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As War Rages Next Door, Poles Seek Safety in Gold

As war wages across their eastern border, Poles seek safety.

And they’re finding it in gold.

Russian troops stormed across the Ukrainian border on Feb. 24, 2022. It was Fat Tuesday; a day Poles typically line up for jelly-filled donuts called pączki. Instead, they lined up to buy gold.

Piotr Kokik is the manager of a shop that sells gold bars and gold coins produced by the Mint of Poland.

“On that day there were longer lines for gold at our store than for donuts at the bakery,” Kozik told the Associated Press.

There aren’t lines today, but demand for gold in Poland remains robust. It’s been that way since the COVID-19 pandemic.

In fact, the physical gold market in Poland has been among the strongest in Europe over the last three years. 

Marcin Grzesiak lives near the Belarus border where Poland is dealing with an influx of refugees. He recently traded 29,000 Polish zlotys ($7,000) in cash for three gold coins. He told the AP he’s worried about the geopolitical situation and he wants to diversify his investments. He also expressed concern about potential cyberattacks disrupting the global financial system.

“We are living in turbulent times. I didn’t expect Russia to attack Ukraine. Even my friends from Ukraine didn’t expect Russia would attack them. Anything can happen.”

Mint of Poland head of precious metals trade Marta Bassani-Prusik said gold sales skyrocketed during the pandemic. The war next door juiced gold sales again “because everybody was afraid of what was happening.”

Gold sales also got a boost with post-pandemic price inflation rising as high as 18 percent.

Poles are no stranger to geopolitical fear. The county serves as a crossroads between Eastern and Western Europe, and it has seen more than its fair share of war and strife. Memories of German occupation during World War II and Russian domination in the years that followed linger in the Polish psyche.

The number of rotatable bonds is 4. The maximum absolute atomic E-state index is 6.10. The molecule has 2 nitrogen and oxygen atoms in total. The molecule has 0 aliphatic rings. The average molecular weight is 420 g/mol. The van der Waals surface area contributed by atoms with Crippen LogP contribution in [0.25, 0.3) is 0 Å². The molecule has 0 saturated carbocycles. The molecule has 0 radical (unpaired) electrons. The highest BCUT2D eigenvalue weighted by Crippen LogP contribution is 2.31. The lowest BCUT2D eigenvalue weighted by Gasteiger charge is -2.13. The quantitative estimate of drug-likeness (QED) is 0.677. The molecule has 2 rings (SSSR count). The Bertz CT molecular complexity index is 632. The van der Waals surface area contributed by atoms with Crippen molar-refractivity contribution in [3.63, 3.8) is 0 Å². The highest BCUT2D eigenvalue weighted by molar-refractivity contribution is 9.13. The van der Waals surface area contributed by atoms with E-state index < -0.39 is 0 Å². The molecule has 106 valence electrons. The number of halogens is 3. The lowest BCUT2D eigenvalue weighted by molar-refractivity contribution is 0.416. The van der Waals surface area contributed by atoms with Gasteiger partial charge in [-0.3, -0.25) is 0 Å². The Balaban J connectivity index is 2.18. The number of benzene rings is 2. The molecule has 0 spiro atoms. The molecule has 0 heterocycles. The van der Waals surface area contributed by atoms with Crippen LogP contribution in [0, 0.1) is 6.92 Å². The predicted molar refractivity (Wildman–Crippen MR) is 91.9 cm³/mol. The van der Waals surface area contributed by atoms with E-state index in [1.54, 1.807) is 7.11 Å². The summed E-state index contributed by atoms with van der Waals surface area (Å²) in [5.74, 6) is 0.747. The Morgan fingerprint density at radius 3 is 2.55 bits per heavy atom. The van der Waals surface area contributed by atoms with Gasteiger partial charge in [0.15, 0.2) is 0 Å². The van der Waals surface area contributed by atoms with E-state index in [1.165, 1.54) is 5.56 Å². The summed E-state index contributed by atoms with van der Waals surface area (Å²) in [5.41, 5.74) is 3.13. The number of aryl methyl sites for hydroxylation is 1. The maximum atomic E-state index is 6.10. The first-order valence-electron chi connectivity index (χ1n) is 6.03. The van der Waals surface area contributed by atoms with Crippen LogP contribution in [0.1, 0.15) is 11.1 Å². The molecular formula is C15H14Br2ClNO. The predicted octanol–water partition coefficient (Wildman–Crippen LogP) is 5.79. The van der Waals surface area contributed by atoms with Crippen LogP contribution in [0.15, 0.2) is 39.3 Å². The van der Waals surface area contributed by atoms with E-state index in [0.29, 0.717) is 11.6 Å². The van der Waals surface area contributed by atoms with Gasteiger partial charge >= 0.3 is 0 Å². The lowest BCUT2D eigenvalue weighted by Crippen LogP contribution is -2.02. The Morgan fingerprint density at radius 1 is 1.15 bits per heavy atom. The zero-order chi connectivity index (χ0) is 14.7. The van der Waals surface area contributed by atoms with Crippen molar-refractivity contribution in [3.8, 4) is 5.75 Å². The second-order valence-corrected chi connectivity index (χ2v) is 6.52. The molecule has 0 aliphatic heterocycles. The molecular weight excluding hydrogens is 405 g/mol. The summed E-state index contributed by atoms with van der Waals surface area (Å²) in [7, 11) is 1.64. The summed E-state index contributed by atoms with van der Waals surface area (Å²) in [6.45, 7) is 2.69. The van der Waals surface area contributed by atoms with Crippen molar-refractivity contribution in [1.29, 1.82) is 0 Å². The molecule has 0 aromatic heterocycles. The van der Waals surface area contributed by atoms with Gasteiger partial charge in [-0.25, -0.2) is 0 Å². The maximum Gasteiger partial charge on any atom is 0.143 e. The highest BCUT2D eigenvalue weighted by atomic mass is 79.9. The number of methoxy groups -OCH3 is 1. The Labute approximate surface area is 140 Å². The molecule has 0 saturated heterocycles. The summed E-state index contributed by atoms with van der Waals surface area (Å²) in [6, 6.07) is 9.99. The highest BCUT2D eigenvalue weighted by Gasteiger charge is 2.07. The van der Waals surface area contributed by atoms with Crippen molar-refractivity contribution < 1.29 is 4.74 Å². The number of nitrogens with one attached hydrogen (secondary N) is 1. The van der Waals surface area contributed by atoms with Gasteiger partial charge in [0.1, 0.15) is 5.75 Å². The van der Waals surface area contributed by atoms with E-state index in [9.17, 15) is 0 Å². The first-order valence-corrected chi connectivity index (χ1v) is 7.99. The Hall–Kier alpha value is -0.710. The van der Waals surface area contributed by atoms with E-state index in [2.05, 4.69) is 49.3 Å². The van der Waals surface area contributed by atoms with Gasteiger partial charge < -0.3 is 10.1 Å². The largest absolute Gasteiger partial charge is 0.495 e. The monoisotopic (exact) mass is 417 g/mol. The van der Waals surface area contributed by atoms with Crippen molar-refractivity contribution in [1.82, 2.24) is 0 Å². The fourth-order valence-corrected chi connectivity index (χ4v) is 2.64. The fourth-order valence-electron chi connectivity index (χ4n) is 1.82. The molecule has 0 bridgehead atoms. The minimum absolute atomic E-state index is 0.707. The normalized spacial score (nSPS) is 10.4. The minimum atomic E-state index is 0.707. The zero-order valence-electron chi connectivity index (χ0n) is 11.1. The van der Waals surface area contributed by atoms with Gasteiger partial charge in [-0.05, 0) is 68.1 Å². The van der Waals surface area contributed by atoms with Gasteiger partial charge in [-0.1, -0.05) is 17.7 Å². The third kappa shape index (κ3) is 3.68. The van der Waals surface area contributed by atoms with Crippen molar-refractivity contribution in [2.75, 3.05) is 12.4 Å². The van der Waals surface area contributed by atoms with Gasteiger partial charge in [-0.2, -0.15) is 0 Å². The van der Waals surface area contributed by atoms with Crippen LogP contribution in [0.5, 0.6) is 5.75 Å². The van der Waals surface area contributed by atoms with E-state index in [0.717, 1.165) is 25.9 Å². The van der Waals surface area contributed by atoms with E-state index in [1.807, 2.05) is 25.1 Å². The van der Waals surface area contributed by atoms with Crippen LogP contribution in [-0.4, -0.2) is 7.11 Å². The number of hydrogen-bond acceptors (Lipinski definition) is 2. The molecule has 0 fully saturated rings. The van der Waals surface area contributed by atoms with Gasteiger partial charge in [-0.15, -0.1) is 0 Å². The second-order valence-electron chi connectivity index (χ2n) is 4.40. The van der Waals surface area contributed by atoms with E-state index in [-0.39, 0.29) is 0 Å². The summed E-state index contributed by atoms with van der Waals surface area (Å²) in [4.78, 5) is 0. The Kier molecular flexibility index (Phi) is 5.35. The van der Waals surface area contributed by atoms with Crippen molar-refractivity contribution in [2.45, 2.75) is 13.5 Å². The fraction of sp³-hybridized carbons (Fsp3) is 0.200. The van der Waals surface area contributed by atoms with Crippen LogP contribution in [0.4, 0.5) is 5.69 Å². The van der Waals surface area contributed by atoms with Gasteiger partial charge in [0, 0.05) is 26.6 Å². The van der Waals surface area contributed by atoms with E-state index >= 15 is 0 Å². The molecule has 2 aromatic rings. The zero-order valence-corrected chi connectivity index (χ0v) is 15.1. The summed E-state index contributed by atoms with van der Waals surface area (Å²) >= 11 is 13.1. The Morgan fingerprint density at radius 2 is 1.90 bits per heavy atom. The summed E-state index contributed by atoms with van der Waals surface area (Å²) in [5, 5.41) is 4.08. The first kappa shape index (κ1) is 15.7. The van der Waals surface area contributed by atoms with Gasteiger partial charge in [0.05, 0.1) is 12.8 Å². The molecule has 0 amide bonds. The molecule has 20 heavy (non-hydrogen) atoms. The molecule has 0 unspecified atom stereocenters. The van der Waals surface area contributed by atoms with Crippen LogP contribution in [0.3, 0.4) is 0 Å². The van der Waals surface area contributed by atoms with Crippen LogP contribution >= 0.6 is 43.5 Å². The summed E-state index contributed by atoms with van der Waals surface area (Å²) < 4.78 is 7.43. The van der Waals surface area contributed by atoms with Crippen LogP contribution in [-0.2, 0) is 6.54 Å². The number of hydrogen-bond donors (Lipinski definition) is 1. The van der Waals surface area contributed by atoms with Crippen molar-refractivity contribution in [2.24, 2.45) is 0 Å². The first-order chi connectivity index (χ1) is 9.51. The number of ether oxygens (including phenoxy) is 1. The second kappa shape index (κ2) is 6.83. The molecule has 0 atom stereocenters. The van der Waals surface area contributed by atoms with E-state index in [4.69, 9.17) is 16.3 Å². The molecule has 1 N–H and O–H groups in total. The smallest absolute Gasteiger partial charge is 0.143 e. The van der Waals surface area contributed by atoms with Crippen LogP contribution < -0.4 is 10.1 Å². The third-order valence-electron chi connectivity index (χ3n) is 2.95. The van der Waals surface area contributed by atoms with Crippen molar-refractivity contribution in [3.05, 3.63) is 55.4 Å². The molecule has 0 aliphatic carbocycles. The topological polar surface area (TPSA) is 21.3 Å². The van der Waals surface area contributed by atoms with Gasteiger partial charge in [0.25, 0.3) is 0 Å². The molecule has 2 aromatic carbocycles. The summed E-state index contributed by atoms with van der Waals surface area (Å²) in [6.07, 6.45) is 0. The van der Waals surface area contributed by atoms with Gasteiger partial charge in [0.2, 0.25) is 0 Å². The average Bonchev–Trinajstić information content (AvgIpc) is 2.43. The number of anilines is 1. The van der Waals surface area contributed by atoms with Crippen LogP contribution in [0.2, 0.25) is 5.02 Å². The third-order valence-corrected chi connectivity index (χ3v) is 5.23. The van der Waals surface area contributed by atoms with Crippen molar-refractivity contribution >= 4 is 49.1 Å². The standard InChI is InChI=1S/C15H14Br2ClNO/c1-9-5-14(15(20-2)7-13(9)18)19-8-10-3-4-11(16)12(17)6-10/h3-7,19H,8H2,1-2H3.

Many families remember stories about gold coins and jewelry meaning the difference between life and death during World War II. It bought food and sometimes an escape.

Bassani-Prusik said these stories made a big impression on many of her clients.

“They say that they are alive only because of the gold, because their grandparents had a gold bar or a gold coin.”

Having real physical gold is important 38-year-old entrepreneur Radoslaw Paklikowski told the AP.

“I don’t mean a ton of gold, but an amount that will help you cross the border or make your family safe if anything will happen.”

Paklikowski said he invests about 5 percent of his assets in precious metals.

The Polish central bank has also joined the gold rush.

In 2021, Bank of Poland President Adam Glapiński announced a plan to expand the country’s gold reserves by 100 tons. The central bank reached its goal in September 2023 and kept buying.

Poland ranked as the second-biggest gold buyer in 2023, only trailing China. Between April and November, the Polish central bank bought 130 tons of gold, increasing its gold holdings by 57 percent, to 359 tons.

Glapiński recently indicated the Bank of Poland will continue to add gold to its holdings and that appears to be the case.

"This makes Poland a more credible country, we have a better standing in all ratings, we are a very serious partner and we will continue to buy gold. The dream is to reach 20 percent," Glapiński said.

When he announced the plan to expand its gold reserves, Glapiński said holding gold was a matter of financial security and stability.

"Gold will retain its value even when someone cuts off the power to the global financial system, destroying traditional assets based on electronic accounting records. Of course, we do not assume that this will happen. But as the saying goes – forewarned is always insured.

"And the central bank is required to be prepared for even the most unfavorable circumstances. That is why we see a special place for gold in our foreign exchange management process."

The Polish central bank has continued to add gold to its reserves this year.

It’s clear Poles have learned lessons from history. They understand the value of gold and the financial security it provides. It’s a lesson people in the U.S. would do well to learn.

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